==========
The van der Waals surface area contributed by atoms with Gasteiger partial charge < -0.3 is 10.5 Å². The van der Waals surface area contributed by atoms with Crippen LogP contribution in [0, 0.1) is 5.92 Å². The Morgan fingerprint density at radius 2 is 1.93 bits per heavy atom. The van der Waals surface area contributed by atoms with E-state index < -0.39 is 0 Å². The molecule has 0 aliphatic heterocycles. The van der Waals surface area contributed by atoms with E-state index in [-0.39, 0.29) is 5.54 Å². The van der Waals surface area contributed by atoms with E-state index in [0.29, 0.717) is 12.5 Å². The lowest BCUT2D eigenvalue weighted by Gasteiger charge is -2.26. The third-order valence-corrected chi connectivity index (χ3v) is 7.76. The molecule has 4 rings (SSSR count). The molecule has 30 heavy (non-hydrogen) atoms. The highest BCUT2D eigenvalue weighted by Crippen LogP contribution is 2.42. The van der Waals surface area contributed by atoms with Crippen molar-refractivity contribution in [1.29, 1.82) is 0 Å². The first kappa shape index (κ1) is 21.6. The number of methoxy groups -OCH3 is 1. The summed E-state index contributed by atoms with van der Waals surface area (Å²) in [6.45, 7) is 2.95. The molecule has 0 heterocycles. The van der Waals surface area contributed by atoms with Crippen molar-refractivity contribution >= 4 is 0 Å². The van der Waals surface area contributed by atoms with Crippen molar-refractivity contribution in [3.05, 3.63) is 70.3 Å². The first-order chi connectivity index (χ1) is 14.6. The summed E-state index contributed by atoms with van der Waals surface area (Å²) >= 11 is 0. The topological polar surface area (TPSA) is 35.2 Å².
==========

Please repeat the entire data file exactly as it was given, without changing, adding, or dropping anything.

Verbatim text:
The van der Waals surface area contributed by atoms with Gasteiger partial charge < -0.3 is 10.5 Å². The van der Waals surface area contributed by atoms with Crippen LogP contribution in [0, 0.1) is 5.92 Å². The Morgan fingerprint density at radius 2 is 1.93 bits per heavy atom. The van der Waals surface area contributed by atoms with E-state index < -0.39 is 0 Å². The molecule has 0 aliphatic heterocycles. The van der Waals surface area contributed by atoms with E-state index in [-0.39, 0.29) is 5.54 Å². The van der Waals surface area contributed by atoms with E-state index in [0.29, 0.717) is 12.5 Å². The lowest BCUT2D eigenvalue weighted by Gasteiger charge is -2.26. The third-order valence-corrected chi connectivity index (χ3v) is 7.76. The molecule has 4 rings (SSSR count). The molecule has 30 heavy (non-hydrogen) atoms. The highest BCUT2D eigenvalue weighted by Crippen LogP contribution is 2.42. The van der Waals surface area contributed by atoms with Crippen molar-refractivity contribution in [1.29, 1.82) is 0 Å². The first kappa shape index (κ1) is 21.6. The number of methoxy groups -OCH3 is 1. The summed E-state index contributed by atoms with van der Waals surface area (Å²) in [6.45, 7) is 2.95. The molecule has 0 heterocycles. The van der Waals surface area contributed by atoms with Crippen molar-refractivity contribution >= 4 is 0 Å². The van der Waals surface area contributed by atoms with Crippen molar-refractivity contribution in [3.05, 3.63) is 70.3 Å². The first-order chi connectivity index (χ1) is 14.6. The summed E-state index contributed by atoms with van der Waals surface area (Å²) >= 11 is 0. The topological polar surface area (TPSA) is 35.2 Å².